At $17,500, Does This 2008 Mitsubishi Evolution X Mark the Spot?
As the venerated model’s tenth edition, today’s Nice Price or No Dice Evo GSR is not as raw-edged as its predecessors, nor as fancy as its MR sibling. We’ll need to decide what those trade-offs mean in today’s dollars.
In case you missed it:
Lake Tahoe, which sits at the crook of the California/Nevada border is over 2 million years old. Its creation resulted from the combined forces over time of continental plate shifts, ice-age glaciers, and, if all that wasn’t enough, a volcano.
The 1995 Chevy Tahoe Sport we looked at yesterday lacked the history of its namesake lake, but, with a manual transmission and seemingly solid two-door body, it proved just as rare and appealing. Unfortunately, it also had a few issues. First and foremost was its mileage, which was approaching a quarter million. Then there were the aesthetic blemishes. The paint was rough in patches, and the plastics were faded. The question for all of you was whether or not the pros outweighed the cons and the $9,000 asking price. In the end, they did not, as you all gave the truck a 75 percent No Dice loss.
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It’s amazing to think that Tahoe — the lake — has been sitting there the entire time that we’ve all been evolving from tree-living poop-flingers to our current state of upright walkers and social media followers. Evolution generally takes unfathomable generations over eons of time to effect major change. Or if you’re the COVID virus, about a week.
In the case of today’s 2008 Mitsubishi Evolution X, however, change took place over the course of just a few decades and 10 iterations. Does that make this, the 10th, or GenX Evo the best of the breed? The fittest to have survived? The alpha and omega?
That’s debatable. The Evo X is considered to be a bit softer-edged when compared to its nine predecessors, and to have a few more concessions to livability as a result. Some may consider that evolution while others consider it a step back.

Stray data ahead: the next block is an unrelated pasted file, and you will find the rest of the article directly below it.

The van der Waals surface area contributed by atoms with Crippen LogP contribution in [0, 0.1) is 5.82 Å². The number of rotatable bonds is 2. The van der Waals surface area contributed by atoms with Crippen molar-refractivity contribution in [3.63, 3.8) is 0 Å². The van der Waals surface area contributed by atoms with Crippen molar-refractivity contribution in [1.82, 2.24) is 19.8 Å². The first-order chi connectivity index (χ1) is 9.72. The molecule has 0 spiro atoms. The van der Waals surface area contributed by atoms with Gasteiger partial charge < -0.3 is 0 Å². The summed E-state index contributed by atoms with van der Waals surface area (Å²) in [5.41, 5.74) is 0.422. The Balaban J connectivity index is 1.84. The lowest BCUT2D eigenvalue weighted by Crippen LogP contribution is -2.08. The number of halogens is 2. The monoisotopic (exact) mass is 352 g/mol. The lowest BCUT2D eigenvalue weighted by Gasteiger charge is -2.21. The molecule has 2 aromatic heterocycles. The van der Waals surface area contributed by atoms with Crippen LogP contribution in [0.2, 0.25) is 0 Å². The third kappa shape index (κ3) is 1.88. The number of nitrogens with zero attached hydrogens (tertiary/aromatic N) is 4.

The basic car still follows the same pattern as before. That takes the staid compact Lancer four-door and turns it rabid by way of a twitchy high-output turbo four, close-ratio gearbox, and secure-footed all-the-time AWD drivetrain. For the Evo X, Mitsubishi created a new 1998 cc DOHC four, the 4B11T, which with one of Mitsubishi’s own turbochargers and a honking-big intercooler pumps out 295 horsepower and 300 lb-ft of torque.
Here in this GSR model, that works through a five-speed manual. The higher-spec MR edition gets an extra cog in three-pedal guise or could be had with a dual-clutch automatic. In this Evo’s case, the engine breathes through an AEM cold air intake which could move the needle on pony power either way. That intake, along with an aftermarket shift knob and upgraded stereo, seem to be the only notable mods on the car.
According to the seller, the Evo has done 160,000 miles and shows “No issues no engine lights no weird noises.” It’s also claimed to be leak-free. For all you legal eagles, it sports a clean title and a current smog certificate.
The miles are not evident on either the bodywork, painted in Rally Red Metallic, or the Recaro-equipped interior. Dark gray factory alloys underpin and fill the flared fenders sufficiently, wrapping around factory Brembos. The Evo X may be a bit softer than its nine ancestors, but it still looks the part with its slats and wings and those fat fender bulges. More than half a decade since the Evo went out of production, the design still looks reasonably fresh and almost rally ready.
What we’re going to have to decide is whether we’re ready to anoint this Evo a winner at its $17,500 asking price. What do you say, for that much should a buyer sign their X on the line to take on the title? Or, considering the car as a whole, should the seller consider de-evolving that price tag to a lower state?
Facebook Marketplace out of Fontana, California, or go here if the ad disappears.
H/T to RevUnlimiter for the hookup!
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